Sixteen Tunes and What Do You Get

by Neil Rosengarden

Released 2000
Released 2000
Cool, Distinctive, Groove-oriented instrumentals played by some of Nashvilles' finest musicians
Neil Rosengarden is a multi-instrumentalist and has been producing for major labels since the age of 19. He was hired by Jerry Wexler in 1971 to be Arif Mardins' assistant at Atlantic Records, where he got to work with many of the greats including the Queen herself, Aretha Franklin.
Sixteen Tunes and What Do You Get - is his Instrumental "Jazz" album from 2000. It features Neil on Trumpet, Flugelhorn, French Horn, Hammond Organ, Guitar, Electric Bass, Percussion, and Synthesizer; Jim Hoke on Tenor Sax, Baritone Sax, and Clarinet; Billy Huber on Trombone, and a rhythm section consisting of: David Hungate on Guitar; Robert Kogel on Guitar on a couple of tracks; Kevin Madill on Synthesizer, and Hammond Organ; John Vogt on Upright Bass and Electric Bass; and Walter Hartman on Drums. Glen Caruba played Percussion. Jeff Lisenby played Accordion. Neil rehearsed and recorded nineteen tracks in two days, then he overdubbed on it until it was done. The ensemble was tracked on 1 inch tape by Jim Prendergast.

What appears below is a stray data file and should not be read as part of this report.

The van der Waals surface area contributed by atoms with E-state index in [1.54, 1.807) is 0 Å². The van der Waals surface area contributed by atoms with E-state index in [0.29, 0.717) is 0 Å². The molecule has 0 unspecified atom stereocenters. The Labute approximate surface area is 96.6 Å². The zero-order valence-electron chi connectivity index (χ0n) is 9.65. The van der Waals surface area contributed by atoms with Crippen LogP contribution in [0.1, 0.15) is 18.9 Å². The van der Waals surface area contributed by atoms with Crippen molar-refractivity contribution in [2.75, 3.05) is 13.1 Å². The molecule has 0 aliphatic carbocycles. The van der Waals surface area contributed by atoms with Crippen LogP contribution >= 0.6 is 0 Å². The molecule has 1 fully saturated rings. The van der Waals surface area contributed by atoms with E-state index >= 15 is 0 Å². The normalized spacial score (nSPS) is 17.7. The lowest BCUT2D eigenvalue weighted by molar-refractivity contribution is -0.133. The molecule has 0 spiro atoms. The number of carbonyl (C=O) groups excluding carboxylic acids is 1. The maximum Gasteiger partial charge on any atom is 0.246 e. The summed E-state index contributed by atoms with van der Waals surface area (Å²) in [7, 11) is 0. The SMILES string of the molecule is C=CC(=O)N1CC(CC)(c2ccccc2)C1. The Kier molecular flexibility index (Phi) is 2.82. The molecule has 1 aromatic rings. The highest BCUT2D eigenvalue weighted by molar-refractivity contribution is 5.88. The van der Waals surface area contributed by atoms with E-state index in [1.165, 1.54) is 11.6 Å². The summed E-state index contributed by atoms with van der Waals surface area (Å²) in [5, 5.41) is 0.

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May 13, 2000

Hi Neil,
I have a friend, Michael Brunsfeld, who I work with at ILM, who lives near your brother, Mark Rosengarden. Often Michael and I share music with one another and on one occassion I saw the Sixteen Tunes and What Do You Get CD in his collection. He told me it was music by a friend's brother. So I gave it a listen.
I ended up liking it so much I hardly wanted to give the CD back. He said he'd ask if he could get me one and Mark was kind enough to drop one in his mailbox one morning. So I've now listened to it many times and continue to enjoy the happy, playful sounds. I see so many influences, Burt Bacharach and perhaps even Henry Mancini, to mention two, but your music still has its own distinctive voice. The swirling beat of Zuider Zee is one of those tunes that you just want to play again right after it's finished. Writing On The Wall has a knockabout Neil Hefti quality. Totally infectious. Just makes me feel good. I also enjoy Cuban jazz and your Mambo #2 stands right along side some of the best I've heard. And Theme From Something Else has some wonderful shades of early Mancini. Gosh you guys even do reggae! Fatherhood is a particular favorite, but all the tunes have something fresh and wonderful about them. Perhaps you've been influenced by the musicians I've mentioned, perhaps not, but it's all great stuff.

Anyway, I just wanted to tell you how much I've enjoyed your music, Neil. Needless to say, you've got a new fan!

Best wishes to you and the band,

Kirk Henderson